Toying Around With Inclusion: The New Barbies and Legos

girl of 8 years old playing with dolls
girl of 8 years old playing with dolls

Last week, my news feed blew up with "Yay! Progress!" posts, all centered on the release of new toys by Lego and Barbie. Barbie unveiled "curvy, petite and tall" versions of their traditional doll and new options in skin tones, facial features, and hairstyles. Lego announced its plans to release, for the first time, a minifigure using a wheelchair.

So, yes, this is good. Definitely good.

But is it progress?

I found myself thinking about the Barbie one a lot. I was a big -- seriously big -- Barbie fan growing up. I created whole worlds and storylines and characters with my Barbies. I actually think a lot of my love for theater and storytelling started with my Barbie collection. I was also a girl, and, if I'm honest, still a woman, who struggled with body image issues. While I credited Barbie with my creativity, did I also need to blame her for my weight and height insecurities? Some studies, and many advocates, would say yes.

But I don't think I buy it. I don't think I believe that if I played with Barbies who were a little taller and a little "curvier" I'd be more confident in myself. Changing toys will do little to change the world we live in.

Let's take Lego's new minifigure using a wheelchair. The internet cheered! And while they tweeted thumbs up emojis, millions of people who use wheelchairs struggled to access basic public transit and services, inaccessible city streets, and even famous landmarks. Some people with disabilities can now find a lego who represents them, but most can't find a job.

A new toy is a far cry from progress for inclusion and accessibility. The fact that Barbie has evolved her body type doesn't mean men won't creepily call me a "tall drink of water" in the grocery store, or pinch my waistline at a business dinner, or try to "go back-to-back" with me when I waitress by uninvitedly rubbing up behind me. None of those men are going to change their behavior because a new doll was released. Their behavior and the innumerable systems that hold women back have influenced my self-perception more than any Barbie doll with an anatomically impossible figure.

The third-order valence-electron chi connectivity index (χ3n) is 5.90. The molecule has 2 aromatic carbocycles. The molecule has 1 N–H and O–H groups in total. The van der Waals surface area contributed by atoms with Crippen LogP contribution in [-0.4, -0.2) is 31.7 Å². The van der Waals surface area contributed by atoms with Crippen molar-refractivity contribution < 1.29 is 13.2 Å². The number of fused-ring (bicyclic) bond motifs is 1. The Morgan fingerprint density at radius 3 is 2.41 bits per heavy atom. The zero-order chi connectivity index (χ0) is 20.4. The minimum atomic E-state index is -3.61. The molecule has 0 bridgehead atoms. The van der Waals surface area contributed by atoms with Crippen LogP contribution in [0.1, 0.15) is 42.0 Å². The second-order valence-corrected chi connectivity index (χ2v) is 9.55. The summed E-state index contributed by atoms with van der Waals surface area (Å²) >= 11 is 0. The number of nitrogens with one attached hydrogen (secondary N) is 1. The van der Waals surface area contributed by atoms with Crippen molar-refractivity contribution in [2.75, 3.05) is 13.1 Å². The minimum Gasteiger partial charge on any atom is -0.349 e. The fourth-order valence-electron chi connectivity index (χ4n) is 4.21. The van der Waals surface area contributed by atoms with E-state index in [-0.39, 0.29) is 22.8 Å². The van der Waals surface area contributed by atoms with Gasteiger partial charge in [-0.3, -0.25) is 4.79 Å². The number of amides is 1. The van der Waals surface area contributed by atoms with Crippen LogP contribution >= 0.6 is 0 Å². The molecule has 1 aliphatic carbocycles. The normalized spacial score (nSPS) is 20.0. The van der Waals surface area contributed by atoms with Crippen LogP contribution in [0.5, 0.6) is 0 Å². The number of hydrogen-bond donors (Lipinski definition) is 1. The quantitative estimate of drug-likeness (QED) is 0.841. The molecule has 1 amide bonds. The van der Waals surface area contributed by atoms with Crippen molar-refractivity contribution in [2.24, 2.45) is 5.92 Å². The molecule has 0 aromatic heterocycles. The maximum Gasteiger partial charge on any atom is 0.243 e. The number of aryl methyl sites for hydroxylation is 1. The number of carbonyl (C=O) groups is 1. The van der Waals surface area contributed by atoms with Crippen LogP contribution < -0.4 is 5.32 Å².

It's not that I don't think Barbie should represent the diversity of girls and their bodies. (Side note: Let's be clear that Mattel isn't doing this purely because it's the right thing to do. It also will help them sell toys and, if it doesn't, we'll slowly see these dolls fall out of production.) I agree kids should have options when it comes to their toys. We should think about the ways toys impact how kids think about themselves and what's possible for them in the world. My concern is that toys, and images, and perceptions are only part of the problem, and likely a really small part of it. If we focus so much of our energy -- and celebrations -- on symbolic shifts and evolving perceptions we might lose sight of actual actionable progress that still (really) needs to be made.

I've worked on issues of diversity and inclusion my whole life, but I didn't fully appreciate how much the rest of the population like to discuss diversity until I came to graduate school. I don't get frustrated with constant discussions of diversity or celebrations of symbolic wins for inclusion because I don't like or value them. I get frustrated because I'm genuinely concerned that over-discussion and over-celebration may do harm.

It may make people who are slightly skeptical on these issues tune it out as tedious background noise. It may let people rest on their laurels thinking we've actually achieved something. It may drown out individuals struggling with actual issues for fear of redundancy. It may make people focus more on perceptions and feelings rather than action and impact. It may make people value being heard more than they value being effective. It may let people pretend progress has occurred when really we just dressed up the status quo with blue hair and a thicker waistline.

Find me on twitter @micaelaconnery.